“One day you were John Q. Citizen,” Williams said. “The next day, they handed you a gun and you were a deputy.”
According to Williams, that changed in the late 1980s after several Kentucky sheriff’s deputies were killed doing police work.
“Now, to be a full-time law enforcement officer in the state of Kentucky, you have to meet a set of standards from the hiring process onto the training process, which means everybody is on an even playing field,” he said. “There’s not any looking at the sheriff’s deputy and saying, ‘We’re better trained than they are.’ The training is the same.”
To maintain certification, officers must complete 40 hours of in-service training per year through the Department of Criminal Justice Training.
Though KSP requires troopers to complete a fitness test each year, state law does not stipulate city or county agencies do so.
Chaffins said additional training is done to maintain weapon qualification or certification as a reconstructionist or special response team member.
Elizabethtown Police Department requires officers to train with their weapons a minimum of three times a year, said Graham, a 21-year veteran of the department. Many officers do more than what’s required, he said.
Officers not only are encouraged to practice shooting, he said, but to recreate scenarios they may encounter in the field, such as low-lighting or running into a residence.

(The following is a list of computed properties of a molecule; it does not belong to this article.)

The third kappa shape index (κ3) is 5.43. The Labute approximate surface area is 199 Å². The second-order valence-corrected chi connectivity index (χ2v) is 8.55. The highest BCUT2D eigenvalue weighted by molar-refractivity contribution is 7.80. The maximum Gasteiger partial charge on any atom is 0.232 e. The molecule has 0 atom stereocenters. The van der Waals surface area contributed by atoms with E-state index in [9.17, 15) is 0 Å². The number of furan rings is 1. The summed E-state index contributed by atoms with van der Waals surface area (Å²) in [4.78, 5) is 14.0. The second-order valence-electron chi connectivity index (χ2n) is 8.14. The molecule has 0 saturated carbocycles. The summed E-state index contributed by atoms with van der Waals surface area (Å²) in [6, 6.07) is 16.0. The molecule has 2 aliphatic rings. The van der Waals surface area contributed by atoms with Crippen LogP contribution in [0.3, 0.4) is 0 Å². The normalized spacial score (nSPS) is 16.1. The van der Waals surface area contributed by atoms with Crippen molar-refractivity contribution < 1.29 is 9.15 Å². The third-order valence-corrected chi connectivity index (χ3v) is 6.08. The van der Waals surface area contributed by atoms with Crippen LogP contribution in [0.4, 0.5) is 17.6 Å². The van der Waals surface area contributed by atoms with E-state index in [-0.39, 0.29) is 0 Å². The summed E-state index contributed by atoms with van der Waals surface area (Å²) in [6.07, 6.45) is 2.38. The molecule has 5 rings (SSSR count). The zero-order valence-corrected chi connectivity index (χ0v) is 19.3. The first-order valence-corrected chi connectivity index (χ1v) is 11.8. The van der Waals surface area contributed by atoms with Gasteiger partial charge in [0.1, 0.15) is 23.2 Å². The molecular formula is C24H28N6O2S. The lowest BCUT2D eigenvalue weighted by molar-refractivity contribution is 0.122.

Anything can happen, Graham said, and police-involved shootings unfold within seconds and leave the officer 1.5 to 2 seconds behind the assailant.
Referring to a Jan. 30 stand-off between a burglary suspect and three Radcliff police officers, he said, “(The suspect) knew what he was going to do and the officers were already behind the curve. They were trying to play catch up and move themselves from harm’s way.”
Days before EPD sent three new recruits in January to the academy, they met with officers at the gun range near Pearl Hollow Landfill to practice with their patrol weapons.
Officer Terry Cox led the recruits through several shooting and drawing/holstering exercises to familiarize the new officers with their handguns.
Watching as the recruits repeatedly drew and holstered their weapons, Cox explained the exercises are an effort to trigger muscle memory.
“There are three things police survive on — shooting, driving and fighting,” Cox said. “If you want to drive home, you need to be proficient in those three things.”
Chaffins said training not only is about what officers are physically able to do. He recalled an incident in 1999 when he was stationed in Grayson County.
Two men called 911 to report a shooting at the end of a roadway and requested Chaffins respond, he said. Chaffins said he and the dispatcher found the call unusual.
The men requested a specific trooper and did not request an ambulance, Chaffins said. When several minutes passed and Chaffins had not responded, the men called 911 again, he recalled.
“Based on training, we had a sense something was wrong,” Chaffins said.
He responded with back up and stopped midway down the road, he said. The men were found at the end of the street with a loaded shotgun.
Sarah Bennett can be reached at (270) 505-1750 or firstname.lastname@example.org.